I am going to kick off with a phrase from Viktor Baltus, he is a typography guru who gives very interesting talks and online classes, and in it’s last course he mentioned something, which describes my topic very well:
“Everyone can look at a laid outspread and judge if it’s professionally done, it’s harder to quantify that professionalism. Why do some layouts work and others do not? And more importantly, how can you recreate that professionalism? – Viktor Baltus
This semester I want to focus on designing layouts, and how style changes are perceived by the audience,I will also include a lot of typography and compositions.
“A grid is only useful if it is derived from the material it is intended to handle.” – Derek Birdsall
The secret to professional-looking designs lies in the arrangement of visual elements and how they are positioned in relation to each other. It’s a combination of layout and grids. The words layout and grid are related but are different things. The layout is the overall way of presenting your text and images and includes things like size and product. Grids are the backbone of a layout and are used to create the hierarchs of your text, images, and other visual elements. So in this post I played a lot with different grids and created random layouts out of it. Following I am going to list some of the most common grids which are used as a base to create layouts out of it.
Fibonacci Sequence as a Grid
Not every design needs a perfect Golden ration of 1:1.61. A lesser known composition method can often replace this theory and is called Rabatment. Rabatment is a composition method that consist of overlapping squares in a horizontal or vertical rectangle, regardless of the dimensions.
When you overlap two Rabatment squares in a rectangle, they create another rectangle. We call this secondary Rabatment.
In layouting, this method can help you align columns and images for structured look. Following there will be shown how this grid can be applied.
Rules of third
Rules of third can be used to align elements to either the lines or the cross sections for a better composition. Because we’re so familiar with perceiving the world this way, looking at a layout which is in line with the Rule of Third is often pleasing to the eye.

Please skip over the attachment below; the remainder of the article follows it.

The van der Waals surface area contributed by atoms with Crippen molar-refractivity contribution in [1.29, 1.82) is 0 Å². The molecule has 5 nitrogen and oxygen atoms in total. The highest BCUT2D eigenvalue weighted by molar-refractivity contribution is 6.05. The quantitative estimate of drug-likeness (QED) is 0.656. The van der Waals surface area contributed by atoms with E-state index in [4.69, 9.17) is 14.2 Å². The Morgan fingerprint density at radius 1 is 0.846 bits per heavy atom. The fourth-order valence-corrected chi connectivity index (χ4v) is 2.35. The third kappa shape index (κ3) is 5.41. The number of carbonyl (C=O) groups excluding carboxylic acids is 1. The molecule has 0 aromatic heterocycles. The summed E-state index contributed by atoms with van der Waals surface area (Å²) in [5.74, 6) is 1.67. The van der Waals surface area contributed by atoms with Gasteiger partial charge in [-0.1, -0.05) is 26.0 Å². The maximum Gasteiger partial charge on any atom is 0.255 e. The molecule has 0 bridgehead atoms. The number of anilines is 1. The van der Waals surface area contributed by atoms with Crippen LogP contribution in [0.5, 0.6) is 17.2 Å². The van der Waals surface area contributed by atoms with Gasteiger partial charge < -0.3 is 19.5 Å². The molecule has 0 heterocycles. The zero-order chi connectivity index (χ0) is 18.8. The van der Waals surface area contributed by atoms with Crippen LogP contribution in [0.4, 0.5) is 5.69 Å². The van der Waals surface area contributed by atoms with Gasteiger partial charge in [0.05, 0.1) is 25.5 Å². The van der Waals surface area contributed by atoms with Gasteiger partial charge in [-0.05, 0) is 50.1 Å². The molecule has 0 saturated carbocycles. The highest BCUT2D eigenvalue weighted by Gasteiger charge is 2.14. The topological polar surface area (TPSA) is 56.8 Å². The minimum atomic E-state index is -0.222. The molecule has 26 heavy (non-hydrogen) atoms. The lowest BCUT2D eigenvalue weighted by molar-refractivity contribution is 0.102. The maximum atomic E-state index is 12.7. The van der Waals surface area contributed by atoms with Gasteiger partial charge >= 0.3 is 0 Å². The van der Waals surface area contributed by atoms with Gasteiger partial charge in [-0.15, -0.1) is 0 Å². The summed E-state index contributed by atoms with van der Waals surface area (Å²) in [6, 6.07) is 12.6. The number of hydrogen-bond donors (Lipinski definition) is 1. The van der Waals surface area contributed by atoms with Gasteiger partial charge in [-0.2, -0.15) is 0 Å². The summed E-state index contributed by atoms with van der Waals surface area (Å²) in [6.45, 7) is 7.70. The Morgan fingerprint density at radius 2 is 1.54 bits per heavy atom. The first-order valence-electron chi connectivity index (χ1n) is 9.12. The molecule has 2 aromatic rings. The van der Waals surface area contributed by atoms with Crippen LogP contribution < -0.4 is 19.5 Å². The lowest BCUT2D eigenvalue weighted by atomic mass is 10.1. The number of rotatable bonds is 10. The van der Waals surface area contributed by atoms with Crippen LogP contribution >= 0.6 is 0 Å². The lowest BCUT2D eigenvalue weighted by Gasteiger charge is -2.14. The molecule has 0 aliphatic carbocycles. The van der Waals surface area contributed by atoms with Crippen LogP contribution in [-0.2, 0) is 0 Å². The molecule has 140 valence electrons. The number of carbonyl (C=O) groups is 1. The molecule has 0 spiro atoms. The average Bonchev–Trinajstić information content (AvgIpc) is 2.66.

Besides all the mentioned mathematical and optical composition theories there is an another theory: Gestalt, the psychological theory behind compositions.
The theory of simplicity states that forms are easiest perceived in its simplest form. We see this clearly when looking at typography: Letters that are grouped together form words; letters that are separated on your artboard are more actively perceived as single shapes. A good layout design makes use of simplicity to balance the components on your artboard.
The figure and ground theory will help you make your layout more dimensional. The so-called „figure“ is often perceived by the mind as the focused object white the „ground“ is automatically placed in the background. A figure doesn’t have to be an actual figure, it simply indicates the text, image, or another object that the observer should pay most attention to.
The ground frames this element so it stands out more. Keep in mind that convex elements are often perceived as figures while concave elements are often perceived as ground elements.
Proximity and similarity
Elements that stand in close proximity to each other are often perceived as being from the same group. This does not only apply to columns or images but also to elements that have a similar shape, color, direction, or font size. When designing a layout, for instance, a music program with lots of information about the music, times, and musicians, it will help the viewer better understand the structure if items about the same event or grouped together or when all times are displayed in a timeline.
Design elements that are symmetrical are perceived as part of the same group. We can see this in the layout of spreads, where the right page is mirrored copy of the left. This can also be applied to the layout of elements that have the same value in terms of importance.
Design elements that are aligned with each other are. perceived as being from the same group. The example above has letters of the title missing, but because they are placed in line with the beginning of the word, we can extend the word easily in our mind. The sam theory can be applied to placing the columns on different fields of the modular grid, forming a structure the viewer can follow.
Connecting elements like lines, dots, and shapes are perceived as connected. A good example of this theory can be found in the layouts of infographics, flowcharts, or timelines, where arrows, lines, and dots help connect one topic to the next.
As seen, there are endless possibility to make layouts based on grids.
So I wanna end this post with a phrase from Massimo Viglenni:
„Styles come and go. Good design is a language, not a style“